The Signal

Two years into the "Big Ear's" SETI program came the incident that still puzzles scientists to this day. On August 15, 1977, at 10:16 PM EST, a computer running the SETI program that controlled the telescope recorded a signal coming from space. Nobody was at the telescope at the time and the computer, as it always did recorded the characteristics of the signal automatically. Later information about the signal was printed onto a paper listing so it (along with everything else recorded by the computer) could be reviewed by a human being.

Now, getting a radio signal from a source in space wasn't that strange at all. That's what the "Big Ear" was built for. Most sources are from natural celestial objects including pulsars (rapidly rotating burned out stars) or quasars (distant, bright galaxies). What made this signal different and caught the attention of Jerry Ehman, when he reviewed the printout several days later, was the shape and the strength.

Most natural signal sources come in a very wide band involving many adjacent radio frequencies. Artificial, man-made sources, however, are almost always narrow-band involving just a few frequencies.

The signal that Ehman noticed was very narrow and strong. What's more, it lasted almost exactly 72 seconds. This was significant as that was the amount of time the "Big Ear" was able to detect a signal from deep space as its observation zone swept the sky. The way the signal started, became strong, and then dropped away over that period was exactly what would be expected from a deep space signal heard by the "Big Ear." Ehman was so impressed by the signal being exactly what was expected of an alien contact that he circled it on the paper and wrote the word "Wow!" next to it in red ink. The incident has been known as the "Wow!" signal ever since.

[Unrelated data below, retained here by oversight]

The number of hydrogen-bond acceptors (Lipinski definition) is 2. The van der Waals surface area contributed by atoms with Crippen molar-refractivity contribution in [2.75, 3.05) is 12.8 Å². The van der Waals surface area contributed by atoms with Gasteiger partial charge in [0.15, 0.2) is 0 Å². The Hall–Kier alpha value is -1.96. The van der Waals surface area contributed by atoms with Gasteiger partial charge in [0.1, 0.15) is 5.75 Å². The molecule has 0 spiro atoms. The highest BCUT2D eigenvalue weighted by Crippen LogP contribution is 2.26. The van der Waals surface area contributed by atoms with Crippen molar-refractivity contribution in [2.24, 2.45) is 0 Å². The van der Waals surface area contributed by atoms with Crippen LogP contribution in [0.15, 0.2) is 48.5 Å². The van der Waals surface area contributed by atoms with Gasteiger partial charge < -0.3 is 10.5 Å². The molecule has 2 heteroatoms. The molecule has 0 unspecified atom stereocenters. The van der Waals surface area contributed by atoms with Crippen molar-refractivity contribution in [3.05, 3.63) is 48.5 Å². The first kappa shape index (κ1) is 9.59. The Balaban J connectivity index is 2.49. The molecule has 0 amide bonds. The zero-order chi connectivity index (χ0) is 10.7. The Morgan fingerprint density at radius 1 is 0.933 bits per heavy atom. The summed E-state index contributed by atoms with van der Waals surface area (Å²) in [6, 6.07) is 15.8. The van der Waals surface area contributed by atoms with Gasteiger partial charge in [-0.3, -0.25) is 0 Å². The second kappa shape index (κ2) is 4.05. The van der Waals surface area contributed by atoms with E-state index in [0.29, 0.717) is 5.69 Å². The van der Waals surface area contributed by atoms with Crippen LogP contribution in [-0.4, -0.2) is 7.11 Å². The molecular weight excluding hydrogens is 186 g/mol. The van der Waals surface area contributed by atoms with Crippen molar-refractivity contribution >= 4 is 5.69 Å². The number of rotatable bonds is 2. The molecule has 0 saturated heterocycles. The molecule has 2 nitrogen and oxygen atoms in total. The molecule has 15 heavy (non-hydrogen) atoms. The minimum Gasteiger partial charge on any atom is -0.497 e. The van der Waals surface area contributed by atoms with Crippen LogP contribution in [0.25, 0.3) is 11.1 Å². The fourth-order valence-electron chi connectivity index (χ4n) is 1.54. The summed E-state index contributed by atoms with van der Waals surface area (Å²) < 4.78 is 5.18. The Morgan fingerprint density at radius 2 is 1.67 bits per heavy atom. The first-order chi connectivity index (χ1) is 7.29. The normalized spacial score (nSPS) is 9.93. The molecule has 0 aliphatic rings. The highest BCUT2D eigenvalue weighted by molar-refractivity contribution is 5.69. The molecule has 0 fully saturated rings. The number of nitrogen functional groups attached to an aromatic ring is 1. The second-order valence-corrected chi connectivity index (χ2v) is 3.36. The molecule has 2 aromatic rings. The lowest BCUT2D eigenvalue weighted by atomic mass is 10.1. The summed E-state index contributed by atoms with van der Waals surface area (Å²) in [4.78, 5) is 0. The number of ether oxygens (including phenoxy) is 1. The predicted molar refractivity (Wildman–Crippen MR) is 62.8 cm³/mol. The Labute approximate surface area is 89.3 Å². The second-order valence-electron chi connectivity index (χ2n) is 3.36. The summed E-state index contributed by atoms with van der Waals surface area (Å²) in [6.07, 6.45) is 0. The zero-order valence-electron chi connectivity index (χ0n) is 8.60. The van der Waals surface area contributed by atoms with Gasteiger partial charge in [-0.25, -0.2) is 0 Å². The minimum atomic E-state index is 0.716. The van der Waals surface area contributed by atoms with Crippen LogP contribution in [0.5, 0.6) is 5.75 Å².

One common misconception is that "Wow!" was the content of the signal, but it was only Ehman's reaction to it. Another is that the content of the signal was the number/letters Ehman circled on the paper. Those are only the way the computer represented the strength of the signal. The content of it, if there was any, was not recorded by the computer and is unknown.

Possible Causes Investigated

Ehman and others have searched for explanations of the signal beyond an intelligent, extra-terrestrial source, but so far nothing seems to fit the bill.

One early thought was that it was a terrestrial radio signal bouncing off a piece of space junk. However, the frequency that the signal came in on was approximately 1420 MHz., very near the frequency emitted by hydrogen atoms. This frequency is reserved for astronomical observations and no transmitter on Earth should be using it. Also, the signal's expected characteristics, if it had been bounced off a piece of space junk in Earth's orbit, did not completely match that of the "WOW" signal. A piece of space junk in low orbit would be moving, changing the length of the signal. It would also be tumbling, which would change the amplitude of the signal so it did not grow and fall in a nice, smooth curve.

Even though the "Big Ear" telescope is no longer with us, SETI programs continue to scan space from telescopes like the Arecibo in Puerto Rico.

Other possibilities of the source of the signal that have been eliminated were satellites, airplanes and spacecraft. No known satellite or spacecraft was in the right position and none should have been transmitting near 1420 MHz. Airplanes would have been moving and would have changed the observation time, and again, none should have been transmitting at 1420 MHz.

The area that the "Big Ear" was pointing at when it detected the "Wow!" signal was northwest of the globular cluster M55. There are no close stars in that area that might seem to be the source of an extra-terrestrial signal. The "Big Ear" listened for a return of the signal on subsequent occasions, but it was never heard again. In fact the "Big Ear" had two horns which swept the sky that day about 5 minutes apart.The signal was heard by only one of the horns, not both, so it seems that the signal was either switched off or directed to a different location during those five minutes.

Many radio telescopes have listened for a signal in that location since then, but have found nothing. What does this mean? Scientists connected with the project think that even though it looked like an alien signal, without being able to detect it again and study it, there is no way to ever know for sure. Ehman himself cautions against making "vast conclusions from 'half-vast' data.

So the "Wow!" signal remains a true modern mystery. Was ET trying to talk to us and if he was, will he phone again?

Copyright Lee Krystek 2015. All Rights Reserved.